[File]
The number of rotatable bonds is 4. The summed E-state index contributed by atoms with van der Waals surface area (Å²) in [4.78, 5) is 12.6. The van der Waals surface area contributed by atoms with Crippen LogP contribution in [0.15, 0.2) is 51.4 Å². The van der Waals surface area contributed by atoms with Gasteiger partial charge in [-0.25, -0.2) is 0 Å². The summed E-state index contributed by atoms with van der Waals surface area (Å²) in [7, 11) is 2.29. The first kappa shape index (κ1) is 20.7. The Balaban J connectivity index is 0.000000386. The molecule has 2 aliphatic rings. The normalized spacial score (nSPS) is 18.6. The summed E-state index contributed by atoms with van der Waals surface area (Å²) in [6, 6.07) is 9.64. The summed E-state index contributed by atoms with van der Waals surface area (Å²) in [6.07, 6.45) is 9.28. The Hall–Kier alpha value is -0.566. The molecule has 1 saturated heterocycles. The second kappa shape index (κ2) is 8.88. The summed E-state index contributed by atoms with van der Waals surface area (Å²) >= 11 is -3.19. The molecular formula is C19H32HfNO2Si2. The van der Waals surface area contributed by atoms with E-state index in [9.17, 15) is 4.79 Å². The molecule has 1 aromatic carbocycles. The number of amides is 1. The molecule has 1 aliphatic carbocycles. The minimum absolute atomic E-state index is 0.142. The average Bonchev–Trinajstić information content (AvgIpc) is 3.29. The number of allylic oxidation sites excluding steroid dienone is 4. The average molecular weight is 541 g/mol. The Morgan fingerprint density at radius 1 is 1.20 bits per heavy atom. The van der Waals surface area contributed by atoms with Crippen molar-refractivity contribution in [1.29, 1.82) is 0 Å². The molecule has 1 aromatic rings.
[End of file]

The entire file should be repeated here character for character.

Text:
The number of rotatable bonds is 4. The summed E-state index contributed by atoms with van der Waals surface area (Å²) in [4.78, 5) is 12.6. The van der Waals surface area contributed by atoms with Crippen LogP contribution in [0.15, 0.2) is 51.4 Å². The van der Waals surface area contributed by atoms with Gasteiger partial charge in [-0.25, -0.2) is 0 Å². The summed E-state index contributed by atoms with van der Waals surface area (Å²) in [7, 11) is 2.29. The first kappa shape index (κ1) is 20.7. The Balaban J connectivity index is 0.000000386. The molecule has 2 aliphatic rings. The normalized spacial score (nSPS) is 18.6. The summed E-state index contributed by atoms with van der Waals surface area (Å²) in [6, 6.07) is 9.64. The summed E-state index contributed by atoms with van der Waals surface area (Å²) in [6.07, 6.45) is 9.28. The Hall–Kier alpha value is -0.566. The molecule has 1 saturated heterocycles. The second kappa shape index (κ2) is 8.88. The summed E-state index contributed by atoms with van der Waals surface area (Å²) >= 11 is -3.19. The molecular formula is C19H32HfNO2Si2. The van der Waals surface area contributed by atoms with E-state index in [9.17, 15) is 4.79 Å². The molecule has 1 aromatic carbocycles. The number of amides is 1. The molecule has 1 aliphatic carbocycles. The minimum absolute atomic E-state index is 0.142. The average Bonchev–Trinajstić information content (AvgIpc) is 3.29. The number of allylic oxidation sites excluding steroid dienone is 4. The average molecular weight is 541 g/mol. The Morgan fingerprint density at radius 1 is 1.20 bits per heavy atom. The van der Waals surface area contributed by atoms with Crippen molar-refractivity contribution in [1.29, 1.82) is 0 Å². The molecule has 1 aromatic rings.